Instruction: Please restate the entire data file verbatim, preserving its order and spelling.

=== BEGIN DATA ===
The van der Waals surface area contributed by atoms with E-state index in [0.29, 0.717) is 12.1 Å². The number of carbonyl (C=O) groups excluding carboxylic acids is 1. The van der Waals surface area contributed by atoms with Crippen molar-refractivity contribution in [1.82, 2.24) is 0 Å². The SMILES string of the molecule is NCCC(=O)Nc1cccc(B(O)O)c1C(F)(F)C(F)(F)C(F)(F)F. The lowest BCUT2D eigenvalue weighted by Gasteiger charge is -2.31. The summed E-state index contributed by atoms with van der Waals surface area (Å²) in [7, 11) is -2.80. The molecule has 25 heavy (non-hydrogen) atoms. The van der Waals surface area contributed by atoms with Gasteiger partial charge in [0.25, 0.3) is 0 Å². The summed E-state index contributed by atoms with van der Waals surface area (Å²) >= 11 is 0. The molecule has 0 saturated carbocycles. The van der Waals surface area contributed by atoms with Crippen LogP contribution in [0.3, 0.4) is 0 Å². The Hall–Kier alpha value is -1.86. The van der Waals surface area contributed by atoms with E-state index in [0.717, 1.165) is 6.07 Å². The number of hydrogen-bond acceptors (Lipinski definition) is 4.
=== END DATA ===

The van der Waals surface area contributed by atoms with E-state index in [0.29, 0.717) is 12.1 Å². The number of carbonyl (C=O) groups excluding carboxylic acids is 1. The van der Waals surface area contributed by atoms with Crippen molar-refractivity contribution in [1.82, 2.24) is 0 Å². The SMILES string of the molecule is NCCC(=O)Nc1cccc(B(O)O)c1C(F)(F)C(F)(F)C(F)(F)F. The lowest BCUT2D eigenvalue weighted by Gasteiger charge is -2.31. The summed E-state index contributed by atoms with van der Waals surface area (Å²) in [7, 11) is -2.80. The molecule has 25 heavy (non-hydrogen) atoms. The van der Waals surface area contributed by atoms with Gasteiger partial charge in [0.25, 0.3) is 0 Å². The summed E-state index contributed by atoms with van der Waals surface area (Å²) >= 11 is 0. The molecule has 0 saturated carbocycles. The van der Waals surface area contributed by atoms with Crippen LogP contribution in [0.3, 0.4) is 0 Å². The Hall–Kier alpha value is -1.86. The van der Waals surface area contributed by atoms with E-state index in [0.717, 1.165) is 6.07 Å². The number of hydrogen-bond acceptors (Lipinski definition) is 4.